The State of Democracy in Canada
The leadership has confirmed these changes by initiating reforms on the campaign spending, electoral process and on cyber attacks. The journalism sector has been greatly affected in this new age of digital marketing and therefore the role of media as a democracy watchdog has been reduced. This paper will attempt to expound on the state of democracy in Canada, showing how the system is broken and in dire need of quick and forward reforms. Although (Stewart and Prest 1) admits that there has been progress towards reforms in various democratic areas, a lot needs to get done in terms of public education since most Canadians are stifling the reform process. In this case, I want to believe that Canada is a state which does not practice democracy as it should do and much is needed to improve the citizens’ democratic rights.
(Tanguay 11)states that this exposes the significant flaws of the democratic system. Since the voting system is the central part of any democratic system, it follows that we should analyze the Canadian voting system. In Canada, the place of residence and what political party you ascribe to determine whether one will be represented in parliament (Couture 3). Critics of this system state that it fails to give majority representation. It also eliminates any sense of accountability for the leaders and therefore citizens are left at a loss. With very few parliamentary seats allocated towards these groups. There is evidence showing improved outcomes that stem from countries adapting to proportional representation (Couture 10). Some of the benefits include; fairer elections, increased voter participation, a diverse and representative parliament and the citizenship is more satisfied since their voices and views are heard.
There are other voter system proposals that have been suggested by scholars to replace the current obsolete one. Canada's law commission suggests employing the mixed-member proportional system. Although the present government has made promises to solve the water problem, all the plans initially put in place have been put on hold due to poor regulations. The people of Grassy Narrows and Wabaseemoong are still being affected by mercury poisoning despite being one of the first communities to settle in Northwestern Ontario. Most of these reports are yet to be addressed as politicians continue to shift blame and responsibility (Human Rights Watch). The report also indicates that young girls and women from these indigenous communities face the most abuse and violence despite being a small proportion of the population.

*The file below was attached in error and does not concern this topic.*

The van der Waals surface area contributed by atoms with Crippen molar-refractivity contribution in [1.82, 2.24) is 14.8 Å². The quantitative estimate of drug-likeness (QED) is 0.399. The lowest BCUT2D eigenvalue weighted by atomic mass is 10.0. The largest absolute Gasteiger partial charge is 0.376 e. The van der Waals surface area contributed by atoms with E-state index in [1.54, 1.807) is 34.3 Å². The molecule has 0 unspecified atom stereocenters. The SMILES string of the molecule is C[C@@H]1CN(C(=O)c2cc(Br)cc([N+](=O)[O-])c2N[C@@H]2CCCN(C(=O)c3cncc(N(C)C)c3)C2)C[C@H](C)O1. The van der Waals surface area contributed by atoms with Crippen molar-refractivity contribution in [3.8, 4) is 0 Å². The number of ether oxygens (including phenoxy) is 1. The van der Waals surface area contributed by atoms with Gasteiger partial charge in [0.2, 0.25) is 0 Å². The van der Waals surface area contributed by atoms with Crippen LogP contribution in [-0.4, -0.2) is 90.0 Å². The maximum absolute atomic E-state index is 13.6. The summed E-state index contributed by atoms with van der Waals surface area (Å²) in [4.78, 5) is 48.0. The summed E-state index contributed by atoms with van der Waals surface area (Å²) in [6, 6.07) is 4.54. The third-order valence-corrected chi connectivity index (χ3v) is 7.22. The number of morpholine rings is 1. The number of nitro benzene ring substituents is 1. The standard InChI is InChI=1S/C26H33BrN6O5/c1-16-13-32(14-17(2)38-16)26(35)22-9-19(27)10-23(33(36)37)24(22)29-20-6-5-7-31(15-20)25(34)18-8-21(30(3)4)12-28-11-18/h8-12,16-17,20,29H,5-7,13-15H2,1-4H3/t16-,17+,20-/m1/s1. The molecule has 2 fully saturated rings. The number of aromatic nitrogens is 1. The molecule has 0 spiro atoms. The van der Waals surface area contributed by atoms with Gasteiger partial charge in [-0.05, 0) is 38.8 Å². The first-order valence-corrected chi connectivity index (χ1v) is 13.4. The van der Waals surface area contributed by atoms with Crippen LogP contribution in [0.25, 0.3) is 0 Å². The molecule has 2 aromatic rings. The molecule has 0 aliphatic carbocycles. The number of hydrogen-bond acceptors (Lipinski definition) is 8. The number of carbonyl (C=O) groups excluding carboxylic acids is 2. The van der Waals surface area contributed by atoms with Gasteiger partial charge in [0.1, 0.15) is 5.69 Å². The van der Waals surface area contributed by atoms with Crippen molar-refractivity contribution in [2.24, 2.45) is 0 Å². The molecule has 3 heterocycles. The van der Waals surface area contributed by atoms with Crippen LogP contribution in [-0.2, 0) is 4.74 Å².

This group is characterized by high rates of homicides and cases of kidnapping. With this many human violations examples, a lot of reforms need to be put in place to make Canada an effective democracy. The enactment of the Bill C-51 (anti-terrorism Act) in 2015 has caused an uproar because of its capacity to infringe of people's human rights thereby undermining Canada's democracy. (MacDonald) state that is poisonous to democracy because proposed criminal code of offense includes personal conversations and blameless remarks. The scope of the offenses covered is very broad. Critics say that this proposal limits the freedom of expression since it disallows counseling someone in regards to terrorist attacks. A properly selected senate that is not influenced by external powers but allocates time to review policy will improve the undemocratic political climate in Canada.
Reforms are urgently needed in order to allow the senate to curb the powers of the prime minister (Sotiropoulos 33) Following a talk by Edward Snowden at McGill University on the actions of Montreal police who were attacking the Canadian press, the world was shown how undemocratic measures are taken to tame the press in the country (Wong 7). The snowden 2013 leaks had exposed police spying antics on 6 journalists, three from Radio-Canada. This led to a public outrage as tracking was seen as violation of the freedom of expression (Wong 7). This monitoring on press officers indicates an abuse of power by authorities. " Where you see wrong or inequality or injustice, speak out, because this is your country. This is your democracy. Make it.
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